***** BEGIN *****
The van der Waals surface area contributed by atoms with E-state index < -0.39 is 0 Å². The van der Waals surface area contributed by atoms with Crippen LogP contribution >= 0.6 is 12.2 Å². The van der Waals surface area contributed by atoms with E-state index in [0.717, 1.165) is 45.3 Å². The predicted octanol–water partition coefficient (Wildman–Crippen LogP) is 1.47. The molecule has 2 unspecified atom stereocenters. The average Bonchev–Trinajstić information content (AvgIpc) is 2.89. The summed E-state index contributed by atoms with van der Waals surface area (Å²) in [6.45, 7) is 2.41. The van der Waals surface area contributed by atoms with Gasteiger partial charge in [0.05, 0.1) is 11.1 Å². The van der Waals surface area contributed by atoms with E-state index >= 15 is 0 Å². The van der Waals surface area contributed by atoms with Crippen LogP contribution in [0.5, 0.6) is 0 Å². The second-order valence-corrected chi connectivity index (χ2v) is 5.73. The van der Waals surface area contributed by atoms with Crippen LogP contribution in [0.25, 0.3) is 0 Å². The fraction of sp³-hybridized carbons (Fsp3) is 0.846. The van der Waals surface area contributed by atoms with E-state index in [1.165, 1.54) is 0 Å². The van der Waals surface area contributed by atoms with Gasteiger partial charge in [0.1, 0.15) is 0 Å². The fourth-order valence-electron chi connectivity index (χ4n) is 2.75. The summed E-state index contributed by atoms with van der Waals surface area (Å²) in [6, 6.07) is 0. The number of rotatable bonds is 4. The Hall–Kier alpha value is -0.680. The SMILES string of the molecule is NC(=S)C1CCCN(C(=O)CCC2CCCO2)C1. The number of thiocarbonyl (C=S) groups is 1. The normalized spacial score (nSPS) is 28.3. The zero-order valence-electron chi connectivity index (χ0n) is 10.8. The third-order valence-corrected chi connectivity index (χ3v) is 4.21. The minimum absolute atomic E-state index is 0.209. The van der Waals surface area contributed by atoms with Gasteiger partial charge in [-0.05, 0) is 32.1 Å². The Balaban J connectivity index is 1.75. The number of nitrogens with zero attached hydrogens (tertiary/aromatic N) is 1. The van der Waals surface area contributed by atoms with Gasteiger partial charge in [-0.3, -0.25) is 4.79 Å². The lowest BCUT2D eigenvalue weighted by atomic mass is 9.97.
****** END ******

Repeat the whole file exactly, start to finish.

The van der Waals surface area contributed by atoms with E-state index < -0.39 is 0 Å². The van der Waals surface area contributed by atoms with Crippen LogP contribution >= 0.6 is 12.2 Å². The van der Waals surface area contributed by atoms with E-state index in [0.717, 1.165) is 45.3 Å². The predicted octanol–water partition coefficient (Wildman–Crippen LogP) is 1.47. The molecule has 2 unspecified atom stereocenters. The average Bonchev–Trinajstić information content (AvgIpc) is 2.89. The summed E-state index contributed by atoms with van der Waals surface area (Å²) in [6.45, 7) is 2.41. The van der Waals surface area contributed by atoms with Gasteiger partial charge in [0.05, 0.1) is 11.1 Å². The van der Waals surface area contributed by atoms with E-state index >= 15 is 0 Å². The van der Waals surface area contributed by atoms with Crippen LogP contribution in [0.5, 0.6) is 0 Å². The second-order valence-corrected chi connectivity index (χ2v) is 5.73. The van der Waals surface area contributed by atoms with Crippen LogP contribution in [0.25, 0.3) is 0 Å². The fraction of sp³-hybridized carbons (Fsp3) is 0.846. The van der Waals surface area contributed by atoms with E-state index in [1.165, 1.54) is 0 Å². The van der Waals surface area contributed by atoms with Gasteiger partial charge in [0.1, 0.15) is 0 Å². The fourth-order valence-electron chi connectivity index (χ4n) is 2.75. The summed E-state index contributed by atoms with van der Waals surface area (Å²) in [6, 6.07) is 0. The number of rotatable bonds is 4. The Hall–Kier alpha value is -0.680. The SMILES string of the molecule is NC(=S)C1CCCN(C(=O)CCC2CCCO2)C1. The number of thiocarbonyl (C=S) groups is 1. The normalized spacial score (nSPS) is 28.3. The zero-order valence-electron chi connectivity index (χ0n) is 10.8. The third-order valence-corrected chi connectivity index (χ3v) is 4.21. The minimum absolute atomic E-state index is 0.209. The van der Waals surface area contributed by atoms with Gasteiger partial charge in [-0.05, 0) is 32.1 Å². The Balaban J connectivity index is 1.75. The number of nitrogens with zero attached hydrogens (tertiary/aromatic N) is 1. The van der Waals surface area contributed by atoms with Gasteiger partial charge in [-0.3, -0.25) is 4.79 Å². The lowest BCUT2D eigenvalue weighted by atomic mass is 9.97.